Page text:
I read the value correctly, incremented it, and stored it back. Then, when I went to iterate over that buffer, its length member was bigger than the buffer actually was, and when I went to access that bigger size, I got an invalid memory location this time. Voila, seg fault.

So, even though my bbuf wasn’t even in scope, reading past an array bounds put me in coincidentally valid heap memory, and I scrambled all sorts of data. Talk about a footgun.

Lack of generics

I feel spoiled when I gripe about this, but without generic programming, operations for even simple data structures get complicated.

This spawned from a need to maintain an array of structs, sorted by one of their members. Ok, I can do that; no problem.

// our struct
// we want to sort them by their "score" member
typedef struct keysize_t {
    size_t keysize;
    double score;
} keysize_t;

// given an already sorted array of keysize_t's with a size and capacity
// find the place where we would insert a given item
// if the array isn't yet filled to capacity
// or if the item should be inserted in the middle
// move elements as necessary and insert the target one
// return the inserted index or -1 if it wasn't inserted
// note that the caller is responsible for updating the len of
// the array based on the result of this function
ssize_t insert_at_sorted_capped_col(keysize_t *collection, size_t len,
                                    size_t cap, keysize_t item)
    ssize_t insert_index = 0;

    // a simple linear probe, comparing based the score member
    while (insert_index < len && collection[insert_index].score < item.score)

    if (len < cap || insert_index < len)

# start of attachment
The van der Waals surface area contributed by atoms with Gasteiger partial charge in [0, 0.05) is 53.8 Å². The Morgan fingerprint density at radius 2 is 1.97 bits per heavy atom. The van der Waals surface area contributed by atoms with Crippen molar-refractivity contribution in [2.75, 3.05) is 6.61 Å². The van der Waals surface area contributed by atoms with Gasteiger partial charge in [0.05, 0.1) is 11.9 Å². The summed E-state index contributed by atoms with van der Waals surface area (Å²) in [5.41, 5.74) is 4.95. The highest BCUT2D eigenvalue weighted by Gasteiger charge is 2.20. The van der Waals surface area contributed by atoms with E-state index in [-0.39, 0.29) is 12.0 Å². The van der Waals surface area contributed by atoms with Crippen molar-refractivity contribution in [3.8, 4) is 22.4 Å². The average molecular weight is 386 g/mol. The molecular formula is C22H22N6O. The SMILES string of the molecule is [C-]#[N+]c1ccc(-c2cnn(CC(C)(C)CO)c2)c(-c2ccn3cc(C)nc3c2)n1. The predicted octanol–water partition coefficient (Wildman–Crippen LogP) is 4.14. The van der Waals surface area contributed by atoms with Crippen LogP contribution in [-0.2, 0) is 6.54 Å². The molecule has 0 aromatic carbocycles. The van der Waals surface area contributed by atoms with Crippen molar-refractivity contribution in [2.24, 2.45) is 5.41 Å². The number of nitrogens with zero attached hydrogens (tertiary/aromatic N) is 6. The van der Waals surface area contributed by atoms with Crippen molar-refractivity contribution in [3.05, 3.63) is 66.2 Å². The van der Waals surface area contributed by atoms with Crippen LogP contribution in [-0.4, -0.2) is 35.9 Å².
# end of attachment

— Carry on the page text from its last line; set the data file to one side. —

// if there are any elements following the insert_index
        // we need to shift them over by one slot to make room
        if (len > 0 && insert_index < len - 1)
            memmove(collection + insert_index + 1, collection + insert_index,
                    sizeof(keysize_t) * (len - insert_index - 1));
        collection[insert_index] = item;
        insert_index = -1;

    return insert_index;

It’s c, so it’s admittedly gnarly. But it’s fairly simple at its core.

The problem shows up when you want to do the same operation on a different type. What do you do for this struct?

// a similar struct
// but instead of a size_t keysize, we have a uint8_t key
typedef struct sb_xor_decode_details {
    uint8_t key;
    double  score;
} sb_xor_decode_details;

Everything would be almost identical. You’re even comparing on the same member, “score”. It’d be a shame to duplicate the entire function just for a different type. So, you have a few options.

You could use ditch the type and use void pointers, and maybe pass in a size of the struct for when you need it with memmove. But, uh, considering how much I’ve screwed up so far, I don’t think I want to willingly introduce void pointers.

Maybe you could use the preprocessor. Define a macro that would take a type and emit a function with the types swapped. Then you’d just use the macro to “create” a function with the type you need.

That’s better, but you’re still locked into your structs' shared “score” member. If you ever want to do the same operation with structs that have a different shape, or maybe with primitives, the output of your macro wouldn’t compile.

Maybe you could consider extracting the comparison out, and using that as a kind of argument, either to the macro or the emitted function. But this is still c, so we don’t have first-class functions or lambdas. You’d have to resort to function pointers.

And again, I have to be honest and admit I was too scared to use function pointers. I think this is actually the “right” way to do this, but I was worried about too much going wrong.

Repeated code that I understand is better than DRY code that I don’t, so I simply copied the function and tweaked the types. The show must go on!

Far from finished

I have learned a LOT since starting these challenges. And this is only the beginner set!

I’ve seriously slowed my progress down by committing to using c, and while I definitely want to pull my hair out at times, I’m getting a masochistic sort of rush from the exercise.

Challenge 7 involves using OpenSSL, a famously poorly-documented library (libssl). And that beckons in all sorts of nightmares with dynamic linking, so I’m far from finished with my c woes.

But c only accounted for half (maybe even less) of my obstacles when working on this challenge, and in part two, I’ll go over what my other issues were.